Nowadays, ICIs, especially those targeting PD-1 and PD-L1, have been approved for the treatment of various cancers.23,24,25,405 Great success has been achieved in some solid tumors such as lung cancer and melanoma.405,406 Nevertheless, ICIs are limited by the fact that only about one-third of patients respond to ICIs. One of the main factors contributing to primary resistance to ICIs is the lack of tumor-infiltrating T cells, which is one of the characteristics of “cold” tumors whose TME is infiltrated with various immunosuppressive cells such as stromal cells, M2 macrophages, MDSCs, and Treg cells.407,408 ICIs may be most effective when in combination with therapies that increase the amount of CD8+ T cells for the treatment of cold tumors. Therefore, we hypothesize that there may be strong potential for the combination of ICIs with ICD induction or inhibitors. In the following, we will address the interaction of targeting autophagy, pyroptosis, ferroptosis, and necroptosis therapy with ICIs (Fig. 5).
As mentioned previously, autophagy is involved in the survival, activation, and functional performance of immune cells.157,175 However, in preclinical models of melanoma and breast cancer, the autophagy inhibitor, CQ, did not impair T cells function, suggesting that the immune system may be tolerant to autophagy inhibitors in a certain intensity.409 Given the fact that autophagy may antagonize antitumor immune response, autophagy inhibitors may enhance the effectiveness of immunotherapy and overcome resistance to immunotherapy.410 For example, CQ blocks autophagy-mediated degradation of MHCI complexes, which together with dual ICIs treatment (anti-PD1 and anti-CTLA4 antibodies) has a synergistic effect and leads to an enhanced antitumor immune response in a mouse model of pancreatic cancer.286 Vps34 inhibitor SB02024 or SAR405 results in elevated levels of CCL5, IFNγ, and other chemokines in TME, causing high levels of NK cells and T cells infiltration in myeloma and colorectal cancer models.411 Furthermore, in an osteosarcoma model, tumor immunogenicity promoted by photodynamic therapy can be counteracted by ROS-induced autophagy, which can be enhanced by the autophagy inhibitor 3MA by suppressing PD-L1 expression, thereby enhancing the efficacy of photodynamic therapy.412 In addition to autophagy inhibitors, induction of autophagy may also enhance the efficacy of ICIs. It has been shown that in human melanoma, expression of the key autophagosomal component LC3-β and other autophagy activators reduces melanoma antigen-A (MAGE-A) protein levels and suppresses the MAGE-Tripartite Motif Containing 28 (TRIM28) complex which predicts resistance uniquely to blockade of CTLA-4, suggesting exploitation of autophagy inducer such as ADIPOQ, w09 for potential therapeutic synergy with CTLA-4 inhibitors.388,389,413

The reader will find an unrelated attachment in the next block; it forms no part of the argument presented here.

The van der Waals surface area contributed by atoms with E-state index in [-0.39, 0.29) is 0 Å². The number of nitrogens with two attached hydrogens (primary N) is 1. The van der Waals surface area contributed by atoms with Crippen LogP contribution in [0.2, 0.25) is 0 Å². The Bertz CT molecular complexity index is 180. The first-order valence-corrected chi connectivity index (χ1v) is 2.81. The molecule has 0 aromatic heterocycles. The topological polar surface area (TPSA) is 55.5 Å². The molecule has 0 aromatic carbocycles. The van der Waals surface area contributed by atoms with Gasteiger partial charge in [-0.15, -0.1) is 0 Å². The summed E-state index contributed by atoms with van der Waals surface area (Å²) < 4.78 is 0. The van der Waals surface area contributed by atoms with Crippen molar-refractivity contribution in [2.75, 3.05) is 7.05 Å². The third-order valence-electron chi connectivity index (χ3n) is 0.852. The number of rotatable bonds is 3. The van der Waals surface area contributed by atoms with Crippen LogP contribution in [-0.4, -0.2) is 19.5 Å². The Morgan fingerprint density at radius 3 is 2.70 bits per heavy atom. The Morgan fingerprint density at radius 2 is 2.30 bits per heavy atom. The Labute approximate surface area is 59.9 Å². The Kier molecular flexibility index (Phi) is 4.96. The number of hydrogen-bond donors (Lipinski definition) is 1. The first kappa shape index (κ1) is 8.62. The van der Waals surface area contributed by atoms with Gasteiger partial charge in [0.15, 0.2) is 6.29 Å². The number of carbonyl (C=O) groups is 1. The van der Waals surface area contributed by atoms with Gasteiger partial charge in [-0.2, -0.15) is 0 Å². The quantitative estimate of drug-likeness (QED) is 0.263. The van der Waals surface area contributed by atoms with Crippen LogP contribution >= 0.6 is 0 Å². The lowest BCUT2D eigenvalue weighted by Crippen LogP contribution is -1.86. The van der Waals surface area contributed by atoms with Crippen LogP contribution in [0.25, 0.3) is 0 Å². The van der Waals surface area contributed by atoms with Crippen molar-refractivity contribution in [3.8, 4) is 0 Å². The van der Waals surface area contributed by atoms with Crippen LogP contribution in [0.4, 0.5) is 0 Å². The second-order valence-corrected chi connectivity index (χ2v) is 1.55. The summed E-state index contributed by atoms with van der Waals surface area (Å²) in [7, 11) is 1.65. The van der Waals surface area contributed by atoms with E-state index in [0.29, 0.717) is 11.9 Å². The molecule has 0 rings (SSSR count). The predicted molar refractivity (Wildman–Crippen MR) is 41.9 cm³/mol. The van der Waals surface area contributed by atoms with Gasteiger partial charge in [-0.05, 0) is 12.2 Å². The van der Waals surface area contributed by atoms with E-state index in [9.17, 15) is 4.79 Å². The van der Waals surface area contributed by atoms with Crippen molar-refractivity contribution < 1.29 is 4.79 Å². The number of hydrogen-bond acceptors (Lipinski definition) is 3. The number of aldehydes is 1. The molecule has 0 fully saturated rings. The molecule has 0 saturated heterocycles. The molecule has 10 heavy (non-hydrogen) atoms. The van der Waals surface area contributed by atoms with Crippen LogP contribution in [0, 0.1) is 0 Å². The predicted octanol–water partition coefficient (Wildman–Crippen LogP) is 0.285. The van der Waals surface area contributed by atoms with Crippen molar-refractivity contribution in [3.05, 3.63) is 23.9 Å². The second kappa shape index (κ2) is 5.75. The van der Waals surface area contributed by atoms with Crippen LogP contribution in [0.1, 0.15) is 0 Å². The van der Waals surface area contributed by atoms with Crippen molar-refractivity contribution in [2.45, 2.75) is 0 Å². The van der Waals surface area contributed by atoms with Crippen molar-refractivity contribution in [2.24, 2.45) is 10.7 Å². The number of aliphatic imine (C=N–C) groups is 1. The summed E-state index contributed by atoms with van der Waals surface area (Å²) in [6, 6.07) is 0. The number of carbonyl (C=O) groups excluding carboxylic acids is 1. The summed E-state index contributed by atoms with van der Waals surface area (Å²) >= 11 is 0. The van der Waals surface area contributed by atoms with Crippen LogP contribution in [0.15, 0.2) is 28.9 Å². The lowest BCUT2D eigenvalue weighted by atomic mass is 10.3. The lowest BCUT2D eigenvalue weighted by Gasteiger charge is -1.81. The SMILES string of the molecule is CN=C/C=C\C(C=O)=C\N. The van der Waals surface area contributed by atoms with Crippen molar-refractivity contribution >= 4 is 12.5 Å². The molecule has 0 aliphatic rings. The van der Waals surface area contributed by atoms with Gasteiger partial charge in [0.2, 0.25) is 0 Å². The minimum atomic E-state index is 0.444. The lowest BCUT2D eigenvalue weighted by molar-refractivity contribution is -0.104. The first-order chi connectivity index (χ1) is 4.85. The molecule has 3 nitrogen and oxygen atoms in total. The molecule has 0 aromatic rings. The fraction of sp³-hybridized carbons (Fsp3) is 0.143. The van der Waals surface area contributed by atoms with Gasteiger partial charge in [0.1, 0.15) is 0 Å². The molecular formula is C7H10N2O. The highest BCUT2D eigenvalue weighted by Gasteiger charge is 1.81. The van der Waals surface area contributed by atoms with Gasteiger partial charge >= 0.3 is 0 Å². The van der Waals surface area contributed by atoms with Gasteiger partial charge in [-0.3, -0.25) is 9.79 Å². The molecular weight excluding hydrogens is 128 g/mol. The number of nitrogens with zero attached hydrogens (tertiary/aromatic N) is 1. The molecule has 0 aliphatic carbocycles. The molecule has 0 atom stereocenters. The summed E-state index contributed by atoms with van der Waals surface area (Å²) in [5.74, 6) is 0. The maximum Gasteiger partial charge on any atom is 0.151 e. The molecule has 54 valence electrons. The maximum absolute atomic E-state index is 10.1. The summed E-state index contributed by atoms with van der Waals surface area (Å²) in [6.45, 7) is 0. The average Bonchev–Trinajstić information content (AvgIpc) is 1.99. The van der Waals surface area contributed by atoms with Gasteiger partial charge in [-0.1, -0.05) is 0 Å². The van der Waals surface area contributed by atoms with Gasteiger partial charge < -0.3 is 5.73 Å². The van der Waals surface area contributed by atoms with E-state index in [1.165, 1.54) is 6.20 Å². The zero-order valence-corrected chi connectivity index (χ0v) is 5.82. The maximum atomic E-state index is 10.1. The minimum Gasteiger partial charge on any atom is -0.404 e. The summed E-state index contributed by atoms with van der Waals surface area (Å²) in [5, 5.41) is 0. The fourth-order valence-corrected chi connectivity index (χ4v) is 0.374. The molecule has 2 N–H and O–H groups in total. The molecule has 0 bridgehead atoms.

Ferroptosis can limit the function of immunosuppressive cells such as TAMs and Treg cells in cold tumors, transforming immunosuppressive TME into an inflammatory TME rich in antitumor immune cells.244,246,414,415 Therefore, ferroptosis inducer including Lapatinib, Stains, Trigonelline, etc. may help reverse primary resistance to immunotherapy and enhance the efficacy of ICIs.373,416,417 Nevertheless, in tumors with high levels of MDSCs infiltration, ferroptosis inducers may not be a good choice, stemming from the resistance of MDSCs to ferroptosis.249,250 MDSCs compete with immune cells for cyst(e)ine, thus depriving T cells of cyst(e)ine and inhibiting T cells activation due to the high expression level of system Xc- but the absence of ASC transporter. From this perspective, ferroptosis inducers targeting system Xc- such as Sorafenib and Sulfasalazine may alleviate MDSC-mediated deprivation of cyst(e)ine, thereby promoting T cells survival and restoring antitumor immune response.368,369,418 In preclinical models, in combination GPX4 inhibitor, cyst(e)inase with immunotherapy can synergistically improve T-cell-induced antitumor immunity and triggers cancer cells undergoing ferroptosis.419 Moreover, ferroptosis inducer, ZVI-NP also has a key role in augmenting antitumor immune response through polarizing M2 macrophages to M1, reducing the amount of Tregs, lowering the expression of PD-L1 on tumor cells as well as PD-1/CTLA4 on CD8+ T cells, thus maximizing the antitumor effects.399 In addition, ferroptosis inhibitor ferrostatin-1 prevents ferroptosis of CD8+ T cells by targeting fatty acids mediated by CD36 and inhibiting lipid peroxidation, exhibits elevated cytokine production and enhances tumor eradication.344 More importantly, combined with anti-PD-1 antibodies, ferrostatin-1 has greater antitumor effectiveness.